People look out onto Mountain Loop Mine from the second floor hallway of Fairmount Elementary on Wednesday, Jan. 10, 2024 in Everett, Washington. (Olivia Vanni / The Herald)

People look out onto Mountain Loop Mine from the second floor hallway of Fairmount Elementary on Wednesday, Jan. 10, 2024 in Everett, Washington. (Olivia Vanni / The Herald)

Mining company ordered to stop work next to school south of Everett

After operating months without the right paperwork, OMA Construction applied for permits last week. The county found it still violates code.

EVERETT — After Mountain Loop Mine operated for almost 10 months without permits, Snohomish County ordered all operations at the company’s Everett site to stop Wednesday, adding tension to an already fraught relationship with the neighboring elementary school.

Since last spring, Fairmount Elementary School staff and children have reported headaches from constant scraping and banging, as a revolving door of dump trucks load and unload mounds of gravel, rock and sand at the yard about 50 feet from some classrooms.

Many teachers said students have also experienced bloody noses and coughing fits they attributed to dust from the Everett Aggregate Yard.

In the emergency order, Snohomish County Planning and Development Services said the aggregate yard at 2615 Center Road violates standards from county code relating to noise.

Staff at OMA Construction submitted an application last week for a land disturbing activity permit. But Snohomish County proceeded to file a notice of violation on the site Wednesday, stating the yard is still not in compliance with county code.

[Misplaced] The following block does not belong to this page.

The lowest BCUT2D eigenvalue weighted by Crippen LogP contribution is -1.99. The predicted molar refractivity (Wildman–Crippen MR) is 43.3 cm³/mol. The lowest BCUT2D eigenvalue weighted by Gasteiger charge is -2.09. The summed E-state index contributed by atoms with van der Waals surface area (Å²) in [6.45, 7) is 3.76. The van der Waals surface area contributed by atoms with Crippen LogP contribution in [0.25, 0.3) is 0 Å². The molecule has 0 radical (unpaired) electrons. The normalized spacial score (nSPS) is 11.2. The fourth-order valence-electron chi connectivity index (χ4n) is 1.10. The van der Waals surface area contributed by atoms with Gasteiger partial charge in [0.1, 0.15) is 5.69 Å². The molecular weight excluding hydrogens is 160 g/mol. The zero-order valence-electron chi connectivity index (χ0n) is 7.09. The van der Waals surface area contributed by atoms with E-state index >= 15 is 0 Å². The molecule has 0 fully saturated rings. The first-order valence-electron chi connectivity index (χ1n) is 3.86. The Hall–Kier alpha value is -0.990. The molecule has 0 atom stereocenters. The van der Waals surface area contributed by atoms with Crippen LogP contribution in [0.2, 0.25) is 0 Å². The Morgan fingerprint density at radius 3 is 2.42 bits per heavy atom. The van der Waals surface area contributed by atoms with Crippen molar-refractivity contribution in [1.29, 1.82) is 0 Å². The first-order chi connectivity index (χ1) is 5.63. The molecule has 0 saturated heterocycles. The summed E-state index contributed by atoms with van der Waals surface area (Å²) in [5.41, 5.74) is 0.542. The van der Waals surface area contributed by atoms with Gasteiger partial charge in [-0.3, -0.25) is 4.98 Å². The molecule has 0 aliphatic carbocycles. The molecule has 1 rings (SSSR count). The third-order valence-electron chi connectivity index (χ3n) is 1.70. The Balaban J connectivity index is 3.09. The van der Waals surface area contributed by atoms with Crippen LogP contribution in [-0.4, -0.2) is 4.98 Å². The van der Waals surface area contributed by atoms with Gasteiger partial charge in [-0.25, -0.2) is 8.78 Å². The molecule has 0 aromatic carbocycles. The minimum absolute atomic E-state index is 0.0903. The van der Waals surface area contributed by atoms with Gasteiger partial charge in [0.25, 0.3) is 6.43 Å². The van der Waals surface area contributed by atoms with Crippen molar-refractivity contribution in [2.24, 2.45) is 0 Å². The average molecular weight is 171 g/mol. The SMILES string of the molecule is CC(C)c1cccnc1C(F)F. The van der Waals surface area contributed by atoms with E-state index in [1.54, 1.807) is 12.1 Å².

The yard is zoned as a “BP,” or business park. County staff visited the site earlier this month and noticed operations violated county standards on landscaping and uncovered storage, in addition to the noise. The county issues emergency orders when sites or structures endanger public or private property, create an immediate hazard or threaten the health and safety of the public, according to the document given to OMA Construction.

Staff at OMA Construction have 14 days to appeal the emergency order.

Mountain Loop Mine staff will halt operations at the Everett site immediately, OMA Construction Vice President Brandon Akers confirmed in an email Wednesday afternoon. He verified the company plans to appeal the emergency order.

Akers previously told Fairmount Principal Bente Klatt in an email that the company had an engineer design a “noise wall” along the site’s north boundary. The engineer claimed the wall would decrease noise by 40 decibels, Akers said.

But, he argued in his email, “it appears we were previously in compliance for zoning.”

Last month, attorney Lindsay Watkins, on behalf of Mountain Loop Mine, sent a cease and desist letter to Fairmount’s principal. Watkins wrote there was “no basis” to the school’s concerns and demanded school officials stop a “defamatory and inaccurate campaign against Mountain Loop Mine.”

The state Department of Ecology sent a warning letter this month to Akers and Mountain Loop Mine manager Mark Lytle, as well.

Back in May, Ecology staff found the mine’s aggregate yard was discharging stormwater and “process water” without a waste discharge permit. And Mountain Loop Mine submitted an incomplete sand and gravel general permit to Ecology last June.

Akers responded to Ecology, explaining staff have worked to prevent discharged water from leaving the site by pumping it into tanks.

He said Mountain Loop Mine would reapply for a sand and gravel permit, though staff can only do so after receiving its land disturbing activity permit from the county.

Tory Kartchner, president of the Mukilteo Education Association, hopes the emergency order will provide some relief for staff and students at Fairmount.

For months, members of the school district sought assistance from the county, confused about why Mountain Loop Mine was allowed to operate without proper permits.

Fairmount Elementary opened in 1952. The aggregate yard opened last spring.

Referring to the stop order, Kartchner said, “I just hope the process is followed.”

Ta’Leah Van Sistine: 425-339-3460; taleah.vansistine@heraldnet.com; Twitter: @TaLeahRoseV.

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